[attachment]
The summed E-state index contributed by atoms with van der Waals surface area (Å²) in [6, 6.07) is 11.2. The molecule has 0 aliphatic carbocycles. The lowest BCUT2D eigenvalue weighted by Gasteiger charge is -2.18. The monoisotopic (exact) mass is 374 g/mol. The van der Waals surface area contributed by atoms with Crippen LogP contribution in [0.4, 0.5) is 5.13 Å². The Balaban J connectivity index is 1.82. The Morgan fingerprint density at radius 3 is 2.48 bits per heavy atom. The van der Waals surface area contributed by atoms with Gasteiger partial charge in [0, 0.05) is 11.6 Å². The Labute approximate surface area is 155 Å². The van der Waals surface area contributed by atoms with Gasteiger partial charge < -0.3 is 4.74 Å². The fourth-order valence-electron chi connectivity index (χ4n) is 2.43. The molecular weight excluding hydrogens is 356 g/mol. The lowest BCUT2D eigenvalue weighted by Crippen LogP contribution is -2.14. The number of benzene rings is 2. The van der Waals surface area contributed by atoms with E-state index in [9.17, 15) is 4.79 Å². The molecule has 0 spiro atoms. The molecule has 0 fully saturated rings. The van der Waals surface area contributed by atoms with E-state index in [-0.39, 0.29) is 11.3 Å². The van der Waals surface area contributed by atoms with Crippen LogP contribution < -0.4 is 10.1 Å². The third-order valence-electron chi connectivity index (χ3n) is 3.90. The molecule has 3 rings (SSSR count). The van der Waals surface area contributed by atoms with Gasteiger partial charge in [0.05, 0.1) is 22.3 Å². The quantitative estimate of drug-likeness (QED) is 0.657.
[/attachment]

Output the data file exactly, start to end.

The summed E-state index contributed by atoms with van der Waals surface area (Å²) in [6, 6.07) is 11.2. The molecule has 0 aliphatic carbocycles. The lowest BCUT2D eigenvalue weighted by Gasteiger charge is -2.18. The monoisotopic (exact) mass is 374 g/mol. The van der Waals surface area contributed by atoms with Crippen LogP contribution in [0.4, 0.5) is 5.13 Å². The Balaban J connectivity index is 1.82. The Morgan fingerprint density at radius 3 is 2.48 bits per heavy atom. The van der Waals surface area contributed by atoms with Gasteiger partial charge in [0, 0.05) is 11.6 Å². The Labute approximate surface area is 155 Å². The van der Waals surface area contributed by atoms with Gasteiger partial charge < -0.3 is 4.74 Å². The fourth-order valence-electron chi connectivity index (χ4n) is 2.43. The molecular weight excluding hydrogens is 356 g/mol. The lowest BCUT2D eigenvalue weighted by Crippen LogP contribution is -2.14. The number of benzene rings is 2. The van der Waals surface area contributed by atoms with E-state index in [9.17, 15) is 4.79 Å². The molecule has 0 spiro atoms. The molecule has 0 fully saturated rings. The van der Waals surface area contributed by atoms with E-state index in [-0.39, 0.29) is 11.3 Å². The van der Waals surface area contributed by atoms with Crippen LogP contribution < -0.4 is 10.1 Å². The third-order valence-electron chi connectivity index (χ3n) is 3.90. The molecule has 3 rings (SSSR count). The van der Waals surface area contributed by atoms with Gasteiger partial charge in [0.05, 0.1) is 22.3 Å². The quantitative estimate of drug-likeness (QED) is 0.657.